Thanks chef , I need help ...

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tony's picture
tony
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Joined: 2011-05-26 05:36
Thanks chef , I need help ...

Thanks chef for your answer about my inquiry . If i plan to make a starter with flour that has High gluten ( 14 % ) , only this flour in the starter , so i have to mix 500g flour and 500g of water . But i don't understand what you have said to me that i  may need to add a little more water (about 1-3% based on the baker's percentage)  , so 500g of water i will mix with 500g of flour , is there any more water or what ?
and also i have a small inquiry ...
Everytime i feed my sourdough starter , i have to remove half of my starter and feed the remainder with the same amount of flour and water removed ???
Also , the quantity that i removed everytime i feed my starter , i throw it in the bin ? or it is useful for something else ???

Finally , i want to say thanks for everything chef and sorry if my questions are strange or many or something else .

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tony
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Hey guys ...
CHEF , I need help .

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BrianShaw
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Joined: 2011-05-19 08:42

Ummm... I feel a sense of urgency here.
 
I don't quite know what your prior discussion was about starter ratios but I think what might have been meant is that 50-50 is a good starting point, but there really isn't a "required" formula.  It is a consistency based on feeling and you might need to add a bit more water (make a looser starter) to make it easier to work with.
 
Re: what to do with the excess when you feed... again, there are a couple of options.  Baking with the 50% you remove is one option, as is throwing it away.  Another option is to add the "feed" and just have more starter than you originally had.  The only negative abotu teh last option is that it takes more space to store.
 
Hope this helps. 

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jacob burton
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Joined: 2015-05-25 20:37

All of the formulations used on this website assume that you're using high gluten bread flour. Both the starter video and the sourdough boule video are using high gluten bread flour (just like you have). Follow these instructions and you'll be good to go.
 
When feeding your starter to keep it fresh, unless you're baking with it that day, you will need to throw some in the trash. Check out the comments in the sourdough starter video for some more ideas on what you can do with the starter instead of throwing it away: http://stellaculinary.com/podcasts/video/how-to-make-a-sourdough-starter...

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Hello!  I've been away for quite a while dropped in periodically but forget my password so never posted. With a renewed password I thought it wise to say 'hello' but it seems very quiet. Anyone else here?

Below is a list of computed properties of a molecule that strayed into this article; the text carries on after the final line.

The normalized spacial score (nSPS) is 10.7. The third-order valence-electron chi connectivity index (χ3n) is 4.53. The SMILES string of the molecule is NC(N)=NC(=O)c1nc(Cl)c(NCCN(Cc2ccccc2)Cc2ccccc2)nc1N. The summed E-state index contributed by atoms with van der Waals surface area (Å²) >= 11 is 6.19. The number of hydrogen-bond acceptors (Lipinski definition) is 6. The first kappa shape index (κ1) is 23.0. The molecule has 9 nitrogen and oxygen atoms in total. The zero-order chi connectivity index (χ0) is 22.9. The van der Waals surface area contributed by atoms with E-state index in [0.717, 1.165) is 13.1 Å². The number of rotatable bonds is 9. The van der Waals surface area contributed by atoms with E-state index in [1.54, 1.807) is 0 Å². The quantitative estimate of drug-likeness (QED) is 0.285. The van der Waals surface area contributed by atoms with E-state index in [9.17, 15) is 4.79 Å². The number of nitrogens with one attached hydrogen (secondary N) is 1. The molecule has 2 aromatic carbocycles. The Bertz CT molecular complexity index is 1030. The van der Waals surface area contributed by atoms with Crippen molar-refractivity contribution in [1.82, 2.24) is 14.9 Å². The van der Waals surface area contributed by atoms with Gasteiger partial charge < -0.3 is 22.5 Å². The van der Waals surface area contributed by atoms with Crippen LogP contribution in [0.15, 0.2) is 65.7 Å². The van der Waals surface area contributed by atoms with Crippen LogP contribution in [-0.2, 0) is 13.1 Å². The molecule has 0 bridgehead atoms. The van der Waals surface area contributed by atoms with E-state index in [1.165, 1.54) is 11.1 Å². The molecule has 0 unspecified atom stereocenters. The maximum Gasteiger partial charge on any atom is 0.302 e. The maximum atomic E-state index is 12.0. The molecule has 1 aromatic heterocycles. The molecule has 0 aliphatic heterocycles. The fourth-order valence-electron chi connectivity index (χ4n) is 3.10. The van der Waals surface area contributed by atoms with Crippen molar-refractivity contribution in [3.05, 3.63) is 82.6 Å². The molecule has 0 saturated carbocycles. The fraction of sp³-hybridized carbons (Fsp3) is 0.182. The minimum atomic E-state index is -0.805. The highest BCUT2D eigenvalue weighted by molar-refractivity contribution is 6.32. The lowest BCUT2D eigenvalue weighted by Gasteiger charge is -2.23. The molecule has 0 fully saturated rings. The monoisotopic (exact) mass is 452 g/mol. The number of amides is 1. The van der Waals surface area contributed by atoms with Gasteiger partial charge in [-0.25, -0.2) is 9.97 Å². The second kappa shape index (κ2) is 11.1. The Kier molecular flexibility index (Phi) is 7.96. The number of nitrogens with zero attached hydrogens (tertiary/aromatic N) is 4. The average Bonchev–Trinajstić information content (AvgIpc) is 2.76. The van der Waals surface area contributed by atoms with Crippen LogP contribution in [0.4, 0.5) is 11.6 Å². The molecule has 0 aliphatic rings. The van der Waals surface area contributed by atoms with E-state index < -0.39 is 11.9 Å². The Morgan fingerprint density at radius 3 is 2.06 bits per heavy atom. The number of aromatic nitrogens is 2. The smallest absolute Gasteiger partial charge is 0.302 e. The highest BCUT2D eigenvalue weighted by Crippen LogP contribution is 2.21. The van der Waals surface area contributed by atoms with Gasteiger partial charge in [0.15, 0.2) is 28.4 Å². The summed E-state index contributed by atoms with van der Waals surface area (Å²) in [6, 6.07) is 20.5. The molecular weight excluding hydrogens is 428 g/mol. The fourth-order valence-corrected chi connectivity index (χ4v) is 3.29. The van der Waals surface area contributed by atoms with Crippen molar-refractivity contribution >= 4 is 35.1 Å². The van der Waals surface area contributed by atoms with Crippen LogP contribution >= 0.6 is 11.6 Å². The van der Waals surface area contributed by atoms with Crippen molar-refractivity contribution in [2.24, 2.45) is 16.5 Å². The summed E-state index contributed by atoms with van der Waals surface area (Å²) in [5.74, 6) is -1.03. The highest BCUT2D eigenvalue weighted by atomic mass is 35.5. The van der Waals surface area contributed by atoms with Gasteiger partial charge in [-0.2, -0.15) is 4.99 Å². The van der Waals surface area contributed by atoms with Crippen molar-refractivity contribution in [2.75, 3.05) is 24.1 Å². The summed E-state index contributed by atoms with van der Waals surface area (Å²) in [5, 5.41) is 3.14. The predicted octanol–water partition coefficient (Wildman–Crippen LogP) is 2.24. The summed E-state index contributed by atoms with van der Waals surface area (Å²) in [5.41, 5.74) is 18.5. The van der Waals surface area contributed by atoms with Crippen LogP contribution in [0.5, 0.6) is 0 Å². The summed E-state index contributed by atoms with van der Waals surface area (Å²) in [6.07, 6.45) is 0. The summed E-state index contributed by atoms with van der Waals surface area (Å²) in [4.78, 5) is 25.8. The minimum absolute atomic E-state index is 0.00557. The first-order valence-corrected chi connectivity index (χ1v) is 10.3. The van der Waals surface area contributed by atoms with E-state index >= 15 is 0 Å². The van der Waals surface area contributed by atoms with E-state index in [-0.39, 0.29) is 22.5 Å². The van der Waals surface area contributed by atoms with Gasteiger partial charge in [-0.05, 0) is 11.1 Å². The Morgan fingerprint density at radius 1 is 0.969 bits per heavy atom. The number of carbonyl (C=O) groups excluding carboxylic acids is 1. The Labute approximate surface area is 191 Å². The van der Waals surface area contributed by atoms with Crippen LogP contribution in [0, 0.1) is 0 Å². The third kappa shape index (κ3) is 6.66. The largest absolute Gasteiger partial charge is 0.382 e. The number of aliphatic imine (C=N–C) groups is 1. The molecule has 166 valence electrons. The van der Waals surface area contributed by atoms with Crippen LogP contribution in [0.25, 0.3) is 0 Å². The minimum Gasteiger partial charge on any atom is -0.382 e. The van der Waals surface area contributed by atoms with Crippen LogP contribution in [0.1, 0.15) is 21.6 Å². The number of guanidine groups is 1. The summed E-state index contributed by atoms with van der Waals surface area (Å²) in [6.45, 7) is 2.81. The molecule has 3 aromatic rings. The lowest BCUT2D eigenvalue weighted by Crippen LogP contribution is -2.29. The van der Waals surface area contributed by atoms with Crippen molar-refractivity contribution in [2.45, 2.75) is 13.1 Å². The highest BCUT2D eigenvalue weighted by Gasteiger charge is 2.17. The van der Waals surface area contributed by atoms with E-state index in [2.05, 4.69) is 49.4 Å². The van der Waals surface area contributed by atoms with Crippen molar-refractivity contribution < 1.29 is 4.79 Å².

Comments: 1

We are doing turkey and prime rib for thanksgiving, I am trying to decide the best way to minimize my work load since there will be 40 people and a lot of dishes so less to manage is way better. I want to do the prime rib at 132F and the white meat at 142F and the dark meat at 155F, would it be better to make the meat ahead of time sous vide and then freeze (or refrigerate) and then reheat at 120F or perhaps do the white meat and prime rib together at 137F and the dark meat in the oven?

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Looking on my sack of bread flour ingredients:

Wheat flour
ascorbic acid (dough conditioner) - this would be an oxidizer in the presents of O2.
vitamins
​Doh-Tone - this is a mix of different levels of amylase and protease. Some flour use malted barley flour or you could add diastatic malt powder

Leaving out the yeast and salt at this point because of heat.

Mix the required amount of flour and water for Chef Jacob's Baguette recipe together at room temperature and do a stepped mash of the flour in the sous vide cooker.

Comments: 2

Hi Chef Jacob,

My question is, have you seen a difference of adding salt with yeast at the beginning of a machine kneaded bread?

For better than forty years, I have added salt in the beginning of making a yeast bread in a machine kneaded bread to get the salt and yeast spread out through the dough.

In 2007-2008, I did a test of salt and yeast doing a bag test on a plastic bottle using a condom to look for CO2 pressure. One bottle had salt and the other did not not. The salt added seemed to create a little better pressure than without salt but this was only one test.

Comments: 2

Hi Chef Jacob,

I'm thinking of trying to make a more flavorful, more tangy starter. 

I'm thinking of using Bread flour, WW flour and some Rye flour... 50/25/25% - 100% hydration. 

Does that mix seem correct to you. I figured I would start it at room temperature and then after it gets active I would move it to the fridge to get more acidic acid in it. Am I on the right track? Is that too much Rye flour? 

Thanks for your input/help...

Wartface

 

 

 

 

Comments: 4